When is Snoring a Problem?
Many people snore, which can be a nuisance to others nearby. However, snoring can also be a sign of obstructive sleep apnea, or OSA, which carries serious health risks. When the following symptoms accompany snoring, you should seek a diagnosis to find out if you have OSA.
The breathing interruptions associated with OSA may cause patients to awaken partially or completely. In many cases, patients awaken completely only a few times out of several apnea episodes. Patients may also mistakenly think that they were awoken by something else, such as a noise or the need to use the restroom.
A halt in breathing over and over at night can add up to serious oxygen depletion, which can cause noticeable breathlessness the next day. Patients may find themselves breathing heavily during low-intensity activities, even if they exercise regularly.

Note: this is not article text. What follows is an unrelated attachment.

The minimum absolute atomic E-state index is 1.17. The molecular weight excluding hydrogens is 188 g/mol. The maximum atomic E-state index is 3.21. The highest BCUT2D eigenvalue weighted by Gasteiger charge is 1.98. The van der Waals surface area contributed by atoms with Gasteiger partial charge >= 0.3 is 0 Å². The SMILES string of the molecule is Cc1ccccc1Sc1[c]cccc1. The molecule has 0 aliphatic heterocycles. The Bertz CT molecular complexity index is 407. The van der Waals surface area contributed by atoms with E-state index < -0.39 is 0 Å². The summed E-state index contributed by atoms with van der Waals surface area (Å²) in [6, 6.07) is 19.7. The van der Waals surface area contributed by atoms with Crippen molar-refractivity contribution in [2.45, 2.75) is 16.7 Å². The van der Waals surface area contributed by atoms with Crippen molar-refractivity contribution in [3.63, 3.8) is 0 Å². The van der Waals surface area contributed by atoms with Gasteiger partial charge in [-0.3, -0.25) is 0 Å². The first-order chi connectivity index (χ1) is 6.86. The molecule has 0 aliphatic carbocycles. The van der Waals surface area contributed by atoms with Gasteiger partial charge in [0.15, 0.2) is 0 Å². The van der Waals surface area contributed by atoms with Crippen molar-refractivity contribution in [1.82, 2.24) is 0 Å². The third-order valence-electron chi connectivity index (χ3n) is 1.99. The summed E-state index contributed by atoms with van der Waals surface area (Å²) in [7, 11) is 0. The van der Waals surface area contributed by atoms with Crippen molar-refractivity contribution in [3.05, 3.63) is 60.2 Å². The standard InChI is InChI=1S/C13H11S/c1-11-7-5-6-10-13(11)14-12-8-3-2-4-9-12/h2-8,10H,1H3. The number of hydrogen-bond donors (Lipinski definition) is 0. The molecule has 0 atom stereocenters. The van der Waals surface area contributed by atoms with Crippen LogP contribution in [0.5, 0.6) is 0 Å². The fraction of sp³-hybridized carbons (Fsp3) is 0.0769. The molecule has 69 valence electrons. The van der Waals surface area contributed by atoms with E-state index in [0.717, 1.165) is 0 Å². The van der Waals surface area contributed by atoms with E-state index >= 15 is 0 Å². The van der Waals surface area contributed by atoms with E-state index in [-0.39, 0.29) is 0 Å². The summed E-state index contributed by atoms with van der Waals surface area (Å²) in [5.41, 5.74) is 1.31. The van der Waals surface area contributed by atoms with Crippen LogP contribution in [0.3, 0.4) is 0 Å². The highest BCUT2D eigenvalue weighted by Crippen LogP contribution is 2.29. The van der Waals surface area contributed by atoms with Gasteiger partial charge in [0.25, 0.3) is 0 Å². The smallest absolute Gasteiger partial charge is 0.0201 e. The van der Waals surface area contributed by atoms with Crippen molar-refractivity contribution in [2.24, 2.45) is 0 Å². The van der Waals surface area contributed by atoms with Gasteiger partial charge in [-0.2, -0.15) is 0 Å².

While normal sleep goes through several stages during the night, OSA interrupts this progression repeatedly, causing patients to stay in the lighter sleep stages. This is why OSA patients can be so fatigued despite apparently getting plenty of sleep. Patients may be too exhausted to function normally during the day, and the fatigue can add up over time.
OSA can be a very dangerous condition. Not only does OSA raise risks of deadly accidents, but it also makes heart attacks, strokes, and sudden death higher risks. Importantly, not all patients with OSA snore. Patients who suspect that they may have OSA can schedule a consultation with our dentist to get diagnosed and discuss modern dental treatments for the condition.
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